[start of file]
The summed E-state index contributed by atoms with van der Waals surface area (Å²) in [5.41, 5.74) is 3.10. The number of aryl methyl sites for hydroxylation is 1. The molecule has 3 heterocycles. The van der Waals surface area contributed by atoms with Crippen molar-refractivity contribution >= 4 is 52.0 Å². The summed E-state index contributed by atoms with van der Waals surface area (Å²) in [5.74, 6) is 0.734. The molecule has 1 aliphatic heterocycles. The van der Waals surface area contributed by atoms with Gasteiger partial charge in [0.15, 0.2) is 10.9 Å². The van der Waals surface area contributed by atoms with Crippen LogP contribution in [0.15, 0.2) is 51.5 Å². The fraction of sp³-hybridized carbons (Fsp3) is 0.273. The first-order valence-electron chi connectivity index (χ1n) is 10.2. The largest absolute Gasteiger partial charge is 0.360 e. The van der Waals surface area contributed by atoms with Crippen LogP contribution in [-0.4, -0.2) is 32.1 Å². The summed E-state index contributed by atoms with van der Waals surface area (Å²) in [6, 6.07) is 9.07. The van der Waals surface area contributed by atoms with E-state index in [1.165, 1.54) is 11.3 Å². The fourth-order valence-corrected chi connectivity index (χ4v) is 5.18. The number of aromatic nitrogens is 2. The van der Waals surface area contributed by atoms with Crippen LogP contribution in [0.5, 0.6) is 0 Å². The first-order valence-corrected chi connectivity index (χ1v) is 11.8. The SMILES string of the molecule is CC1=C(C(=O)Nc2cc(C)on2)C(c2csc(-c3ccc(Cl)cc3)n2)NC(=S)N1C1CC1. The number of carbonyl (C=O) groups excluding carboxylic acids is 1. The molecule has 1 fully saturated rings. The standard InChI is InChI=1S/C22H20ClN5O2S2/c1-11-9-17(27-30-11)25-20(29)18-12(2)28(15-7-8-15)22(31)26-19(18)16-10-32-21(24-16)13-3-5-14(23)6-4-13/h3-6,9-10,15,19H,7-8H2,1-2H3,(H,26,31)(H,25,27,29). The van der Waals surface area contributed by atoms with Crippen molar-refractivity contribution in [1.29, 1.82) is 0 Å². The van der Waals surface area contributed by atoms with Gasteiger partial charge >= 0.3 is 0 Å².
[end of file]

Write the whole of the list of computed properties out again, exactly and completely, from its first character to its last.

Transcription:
The summed E-state index contributed by atoms with van der Waals surface area (Å²) in [5.41, 5.74) is 3.10. The number of aryl methyl sites for hydroxylation is 1. The molecule has 3 heterocycles. The van der Waals surface area contributed by atoms with Crippen molar-refractivity contribution >= 4 is 52.0 Å². The summed E-state index contributed by atoms with van der Waals surface area (Å²) in [5.74, 6) is 0.734. The molecule has 1 aliphatic heterocycles. The van der Waals surface area contributed by atoms with Gasteiger partial charge in [0.15, 0.2) is 10.9 Å². The van der Waals surface area contributed by atoms with Crippen LogP contribution in [0.15, 0.2) is 51.5 Å². The fraction of sp³-hybridized carbons (Fsp3) is 0.273. The first-order valence-electron chi connectivity index (χ1n) is 10.2. The largest absolute Gasteiger partial charge is 0.360 e. The van der Waals surface area contributed by atoms with Crippen LogP contribution in [-0.4, -0.2) is 32.1 Å². The summed E-state index contributed by atoms with van der Waals surface area (Å²) in [6, 6.07) is 9.07. The van der Waals surface area contributed by atoms with E-state index in [1.165, 1.54) is 11.3 Å². The fourth-order valence-corrected chi connectivity index (χ4v) is 5.18. The number of aromatic nitrogens is 2. The van der Waals surface area contributed by atoms with Crippen LogP contribution in [0.5, 0.6) is 0 Å². The first-order valence-corrected chi connectivity index (χ1v) is 11.8. The SMILES string of the molecule is CC1=C(C(=O)Nc2cc(C)on2)C(c2csc(-c3ccc(Cl)cc3)n2)NC(=S)N1C1CC1. The number of carbonyl (C=O) groups excluding carboxylic acids is 1. The molecule has 1 fully saturated rings. The standard InChI is InChI=1S/C22H20ClN5O2S2/c1-11-9-17(27-30-11)25-20(29)18-12(2)28(15-7-8-15)22(31)26-19(18)16-10-32-21(24-16)13-3-5-14(23)6-4-13/h3-6,9-10,15,19H,7-8H2,1-2H3,(H,26,31)(H,25,27,29). The van der Waals surface area contributed by atoms with Crippen molar-refractivity contribution in [1.29, 1.82) is 0 Å². The van der Waals surface area contributed by atoms with Gasteiger partial charge >= 0.3 is 0 Å².